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Thanks for the great follow-up. I believe I have seen some beautiful pics of your plants if I am not mistaken. For those with a true passion for this plant...we can understand...for the unsuspecting customer, as you have pointed out, can get zapped. The florist plants are usually crowded together two or three or more stems in a pot that is usually packed in peat. Guess it is never explained to the unsuspected buyer that at temps under room temperature the plant slows down growth and wet soil will then cause rot. Those with green thumbs understand the correlation...but many many people with no gardening experience get these plants and it has earned a bad reputation. So sad because when happy this plant is a favorite on the planet...on the same level as the tea olive but still number one on my list. I wish I could send you the 5foot standard First Love Gardenia tree from Lowes in the spring...too large to ship but bet you could keep it over the winter....5in wide perfect flowers...heaven!

    Bookmark   January 6, 2011 at 6:48PM
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Your welcome!

Thank you for your nice comments that you shared and about my plants. I will post a picture of my gardenias I took a couple of days ago so you can feel good knowing that healthy plants are a possibility if you should decide to move back up here..:-)

You are so right! Do you know how many people I know that will not even attempt these plants anymore because they have been so traumitized?

One women at work I know lost one within a couple of weeks doing everything I taught her to do. So when she went back to return it, she was told by a new worker there that she couldn't replace it with another because all the others were thrown out due to a severe mite infestation!
I wonder what killed hers? She says she will never buy another denia again and at that place.

My head just spins when I see what they sell, in what condition, and with no instructions or support..


    Bookmark   January 7, 2011 at 10:49AM
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Here are a couple of pictures I took today of my in-grown winter gardenias for you.

See? You can move back up here anytime and still enjoy these wonders of beauty in the comforts of your own home while winter is in full gear;-)

    Bookmark   January 7, 2011 at 9:38PM
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mehitabel(z6 MO)

Mike: gorgeous gardenias. When do you put yours outside again? I couldn't agree more that providing good light in winter is the problem for gardenias, jasmines and probably hosts of other fragrants. I'm getting mine outside as soon as I can, hopefully by mid Feb.

And PS one of mine that was downstairs under 400W MH lights is actually blooming now. It's labeled G veitchii, but I mixed up the labels once, so can't be sure.

Blutayle: great post, and much needed! I don't take it as a caution not to try to grow gardenias, but certainly a caution about how and where to buy them. Plants bought at the big box stores are grown for a quick sale at a cheap price. Sometimes a "big plant" is three small ones in a big pot. I've seen "Rosemary trees" that were already dead when bought by someone who didn't know rosemary needles stick like glue unless the plant is dead dying.

So everyone, buy gardenias carefully, put them in a clay pot that barely fits the root system, and keep them in your best light.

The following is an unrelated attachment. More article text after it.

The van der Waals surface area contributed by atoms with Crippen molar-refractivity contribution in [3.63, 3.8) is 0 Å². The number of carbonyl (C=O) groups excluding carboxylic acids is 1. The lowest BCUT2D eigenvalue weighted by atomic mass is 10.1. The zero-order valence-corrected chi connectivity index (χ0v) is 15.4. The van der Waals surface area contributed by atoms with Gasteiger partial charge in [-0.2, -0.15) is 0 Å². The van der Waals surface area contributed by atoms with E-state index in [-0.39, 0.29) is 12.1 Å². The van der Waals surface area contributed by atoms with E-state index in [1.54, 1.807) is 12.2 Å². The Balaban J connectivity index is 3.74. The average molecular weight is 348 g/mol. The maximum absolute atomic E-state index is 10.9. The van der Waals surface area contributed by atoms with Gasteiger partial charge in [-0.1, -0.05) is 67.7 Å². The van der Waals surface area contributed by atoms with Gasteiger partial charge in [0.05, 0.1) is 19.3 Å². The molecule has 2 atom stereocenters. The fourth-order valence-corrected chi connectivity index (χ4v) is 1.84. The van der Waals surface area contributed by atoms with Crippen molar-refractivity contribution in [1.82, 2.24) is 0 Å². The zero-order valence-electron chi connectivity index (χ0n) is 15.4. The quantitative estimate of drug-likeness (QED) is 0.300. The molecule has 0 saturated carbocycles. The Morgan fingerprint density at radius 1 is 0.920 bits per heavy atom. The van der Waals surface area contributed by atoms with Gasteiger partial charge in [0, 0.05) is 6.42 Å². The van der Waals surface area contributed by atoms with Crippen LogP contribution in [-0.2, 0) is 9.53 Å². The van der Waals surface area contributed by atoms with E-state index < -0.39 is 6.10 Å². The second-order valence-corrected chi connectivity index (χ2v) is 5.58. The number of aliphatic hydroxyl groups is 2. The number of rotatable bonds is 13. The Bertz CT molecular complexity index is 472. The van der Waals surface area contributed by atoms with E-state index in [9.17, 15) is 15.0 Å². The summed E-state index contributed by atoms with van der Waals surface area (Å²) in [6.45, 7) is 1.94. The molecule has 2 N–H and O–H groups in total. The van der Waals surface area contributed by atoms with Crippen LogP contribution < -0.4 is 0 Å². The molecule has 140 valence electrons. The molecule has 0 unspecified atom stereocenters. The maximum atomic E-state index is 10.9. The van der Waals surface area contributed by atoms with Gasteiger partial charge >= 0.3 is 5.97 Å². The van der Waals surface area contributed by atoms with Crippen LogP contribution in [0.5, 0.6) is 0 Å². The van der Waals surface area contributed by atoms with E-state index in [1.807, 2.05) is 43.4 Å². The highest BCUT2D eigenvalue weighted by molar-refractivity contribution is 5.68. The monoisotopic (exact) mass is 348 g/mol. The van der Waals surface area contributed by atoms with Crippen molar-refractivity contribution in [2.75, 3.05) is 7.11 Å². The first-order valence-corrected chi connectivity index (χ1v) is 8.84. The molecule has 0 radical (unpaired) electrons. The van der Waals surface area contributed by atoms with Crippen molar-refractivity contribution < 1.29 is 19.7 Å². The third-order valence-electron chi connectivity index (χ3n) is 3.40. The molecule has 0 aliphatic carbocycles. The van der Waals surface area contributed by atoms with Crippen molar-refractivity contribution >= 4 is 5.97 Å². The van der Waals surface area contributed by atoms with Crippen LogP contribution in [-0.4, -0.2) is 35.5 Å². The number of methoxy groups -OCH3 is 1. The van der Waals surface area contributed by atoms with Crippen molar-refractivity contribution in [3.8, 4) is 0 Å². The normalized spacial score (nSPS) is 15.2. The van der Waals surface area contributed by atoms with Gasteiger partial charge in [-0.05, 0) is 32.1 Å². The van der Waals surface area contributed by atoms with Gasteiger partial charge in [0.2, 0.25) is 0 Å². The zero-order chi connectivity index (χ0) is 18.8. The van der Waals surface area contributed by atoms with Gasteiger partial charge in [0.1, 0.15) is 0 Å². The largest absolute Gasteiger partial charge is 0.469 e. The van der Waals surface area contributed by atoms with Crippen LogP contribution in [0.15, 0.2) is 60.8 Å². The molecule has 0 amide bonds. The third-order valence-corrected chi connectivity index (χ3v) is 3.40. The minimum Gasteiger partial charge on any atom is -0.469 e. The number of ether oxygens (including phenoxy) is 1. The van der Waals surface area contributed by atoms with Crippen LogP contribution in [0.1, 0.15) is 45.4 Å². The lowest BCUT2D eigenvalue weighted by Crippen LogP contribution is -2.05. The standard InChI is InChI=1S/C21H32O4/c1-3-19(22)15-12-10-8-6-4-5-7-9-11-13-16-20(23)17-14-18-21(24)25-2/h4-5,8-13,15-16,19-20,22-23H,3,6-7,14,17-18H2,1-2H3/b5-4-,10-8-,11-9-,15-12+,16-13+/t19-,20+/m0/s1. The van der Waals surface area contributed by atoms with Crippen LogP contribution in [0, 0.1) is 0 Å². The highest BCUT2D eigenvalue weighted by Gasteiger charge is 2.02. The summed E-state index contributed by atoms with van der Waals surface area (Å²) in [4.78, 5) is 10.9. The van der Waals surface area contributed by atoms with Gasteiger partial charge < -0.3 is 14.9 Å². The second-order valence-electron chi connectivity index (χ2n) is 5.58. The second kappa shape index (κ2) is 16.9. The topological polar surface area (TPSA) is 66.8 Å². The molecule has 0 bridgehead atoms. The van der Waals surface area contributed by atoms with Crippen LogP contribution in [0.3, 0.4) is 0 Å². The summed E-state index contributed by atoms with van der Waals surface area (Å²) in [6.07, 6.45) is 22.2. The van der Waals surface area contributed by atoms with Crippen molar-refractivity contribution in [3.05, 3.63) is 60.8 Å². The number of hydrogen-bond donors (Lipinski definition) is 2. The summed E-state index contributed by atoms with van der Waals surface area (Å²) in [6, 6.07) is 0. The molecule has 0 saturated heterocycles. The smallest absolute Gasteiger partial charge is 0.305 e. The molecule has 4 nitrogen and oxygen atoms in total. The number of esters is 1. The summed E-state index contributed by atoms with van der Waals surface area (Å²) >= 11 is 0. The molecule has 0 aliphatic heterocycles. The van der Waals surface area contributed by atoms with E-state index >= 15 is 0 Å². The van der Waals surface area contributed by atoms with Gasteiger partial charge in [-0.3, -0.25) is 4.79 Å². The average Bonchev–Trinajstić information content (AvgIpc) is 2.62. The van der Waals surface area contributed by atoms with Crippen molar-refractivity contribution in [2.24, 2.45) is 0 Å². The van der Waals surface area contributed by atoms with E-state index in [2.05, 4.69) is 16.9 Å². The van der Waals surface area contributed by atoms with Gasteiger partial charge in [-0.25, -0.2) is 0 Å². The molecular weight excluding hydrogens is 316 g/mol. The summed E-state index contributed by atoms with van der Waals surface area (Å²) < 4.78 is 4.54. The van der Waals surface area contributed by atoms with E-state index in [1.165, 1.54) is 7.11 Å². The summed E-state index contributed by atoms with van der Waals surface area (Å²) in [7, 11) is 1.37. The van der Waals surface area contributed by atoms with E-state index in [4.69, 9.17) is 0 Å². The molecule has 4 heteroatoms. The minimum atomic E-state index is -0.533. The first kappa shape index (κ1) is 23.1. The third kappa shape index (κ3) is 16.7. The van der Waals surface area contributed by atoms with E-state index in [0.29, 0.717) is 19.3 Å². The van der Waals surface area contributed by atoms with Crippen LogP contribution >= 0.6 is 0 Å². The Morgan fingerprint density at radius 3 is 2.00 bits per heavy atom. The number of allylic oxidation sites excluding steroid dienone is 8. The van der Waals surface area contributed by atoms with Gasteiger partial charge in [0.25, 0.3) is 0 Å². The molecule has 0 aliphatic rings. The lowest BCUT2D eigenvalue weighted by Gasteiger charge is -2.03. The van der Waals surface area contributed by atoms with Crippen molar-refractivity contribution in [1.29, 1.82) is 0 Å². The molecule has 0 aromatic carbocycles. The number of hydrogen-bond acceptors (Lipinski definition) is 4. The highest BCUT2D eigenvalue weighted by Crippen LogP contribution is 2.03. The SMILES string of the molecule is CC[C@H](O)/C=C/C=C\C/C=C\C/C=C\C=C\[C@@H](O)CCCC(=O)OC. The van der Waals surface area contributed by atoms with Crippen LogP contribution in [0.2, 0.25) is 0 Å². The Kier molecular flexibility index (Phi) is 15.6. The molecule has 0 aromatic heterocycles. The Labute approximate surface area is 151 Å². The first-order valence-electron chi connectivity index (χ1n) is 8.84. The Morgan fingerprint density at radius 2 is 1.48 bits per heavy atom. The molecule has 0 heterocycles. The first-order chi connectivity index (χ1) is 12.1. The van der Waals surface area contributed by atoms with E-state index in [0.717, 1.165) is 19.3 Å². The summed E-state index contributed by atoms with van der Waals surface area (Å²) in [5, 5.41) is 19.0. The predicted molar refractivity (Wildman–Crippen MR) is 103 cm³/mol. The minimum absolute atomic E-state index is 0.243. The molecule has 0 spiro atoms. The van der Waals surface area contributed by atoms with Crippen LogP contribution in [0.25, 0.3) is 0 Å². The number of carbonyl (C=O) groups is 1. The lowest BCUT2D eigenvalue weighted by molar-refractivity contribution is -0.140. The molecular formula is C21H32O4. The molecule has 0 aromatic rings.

Bookmark   January 8, 2011 at 2:00PM
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Thank you so much for your nice comments. I will stick it outside as soon as the temps regularly stay above the mid fifties at night. It seems to take the 50's and anything higher very well.
I will slowly acclimate into the full sun and unpredictable temps...

Congrats on the one that is blooming! It is anything short of a miracle when we get these babies to flower this time of year for sure. Marvelous.

    Bookmark   January 16, 2011 at 5:01PM
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Wow Mike....don't even see them that healthy in Florida...great job....the foliage is outstanding!

    Bookmark   January 17, 2011 at 9:41PM
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I've found that gardenias hate a stale atmosphere. Houses that are rather drafty suit them better than those constructed for energy efficiency. I've also found they are MUCH hardier than they're given credit for. For the last decade, I've grown my gardenias outside from, roughly, early March to, some years, mid-November. They go into the garage when temperatures start dropping into the low 20's and they come out when temperatures are likely to stay above that. Ocassionally, they freeze solid! Spokane's climate is semi-arid, with low humidity during the summer months. The dewpoints seldom rise into the high 50's, and occasionally dip into the low 20's. Also, the pH of the water (from an aquifer) runs about 8. The spread between daytime highs and nightime lows is almost always more than 10 degrees; 20 to 30 is typical. They seem to love it! I never have mites, they bloom heavily in early summer and again in fall, with scattered flowers between, and don't mind the hard water. I have 'Veitchii', 'Chuck Hayes', 'Kleim's Hardy', and 'Frostproof'. I also have a 'Frostproof' in the ground. This is its second winter, and has seen near 0F. with some tip dieback. Last year, it saw 3F. with similar damage, but rebounded and bloomed heavily this last Fall.

    Bookmark   January 18, 2011 at 12:04AM
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lou_midlothian_tx(z8 DFW, Tx)

I've seen big ones in the ground in alkaline soil and I asked these people what they do to take care of them and they said nothing. Maybe they are more hardy in the ground? I bought some last fall to find out how they do at my house in raised bed mainly of pine bark fines with a bit of sharp sand,zeolite, and greensand. So far, so good. Survived several hard freezes as low as upper 10*F.

    Bookmark   January 18, 2011 at 9:51AM